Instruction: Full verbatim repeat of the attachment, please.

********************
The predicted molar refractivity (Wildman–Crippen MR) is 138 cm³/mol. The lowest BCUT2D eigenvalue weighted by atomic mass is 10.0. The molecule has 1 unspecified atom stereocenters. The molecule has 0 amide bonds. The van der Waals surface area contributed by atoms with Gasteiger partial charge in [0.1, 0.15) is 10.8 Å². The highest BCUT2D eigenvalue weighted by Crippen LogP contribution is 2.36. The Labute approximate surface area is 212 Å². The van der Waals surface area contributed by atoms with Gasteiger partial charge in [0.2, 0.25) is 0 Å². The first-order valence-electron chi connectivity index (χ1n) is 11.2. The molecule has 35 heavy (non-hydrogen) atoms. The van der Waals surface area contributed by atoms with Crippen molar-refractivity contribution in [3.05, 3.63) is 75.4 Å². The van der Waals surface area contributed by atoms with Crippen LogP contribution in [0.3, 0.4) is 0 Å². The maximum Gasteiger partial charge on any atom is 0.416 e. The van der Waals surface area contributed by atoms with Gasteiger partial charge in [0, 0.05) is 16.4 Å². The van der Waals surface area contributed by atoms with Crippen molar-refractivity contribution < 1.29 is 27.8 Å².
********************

The predicted molar refractivity (Wildman–Crippen MR) is 138 cm³/mol. The lowest BCUT2D eigenvalue weighted by atomic mass is 10.0. The molecule has 1 unspecified atom stereocenters. The molecule has 0 amide bonds. The van der Waals surface area contributed by atoms with Gasteiger partial charge in [0.1, 0.15) is 10.8 Å². The highest BCUT2D eigenvalue weighted by Crippen LogP contribution is 2.36. The Labute approximate surface area is 212 Å². The van der Waals surface area contributed by atoms with Gasteiger partial charge in [0.2, 0.25) is 0 Å². The first-order valence-electron chi connectivity index (χ1n) is 11.2. The molecule has 35 heavy (non-hydrogen) atoms. The van der Waals surface area contributed by atoms with Crippen molar-refractivity contribution in [3.05, 3.63) is 75.4 Å². The van der Waals surface area contributed by atoms with Crippen LogP contribution in [0.3, 0.4) is 0 Å². The maximum Gasteiger partial charge on any atom is 0.416 e. The van der Waals surface area contributed by atoms with Gasteiger partial charge in [0, 0.05) is 16.4 Å². The van der Waals surface area contributed by atoms with Crippen molar-refractivity contribution < 1.29 is 27.8 Å².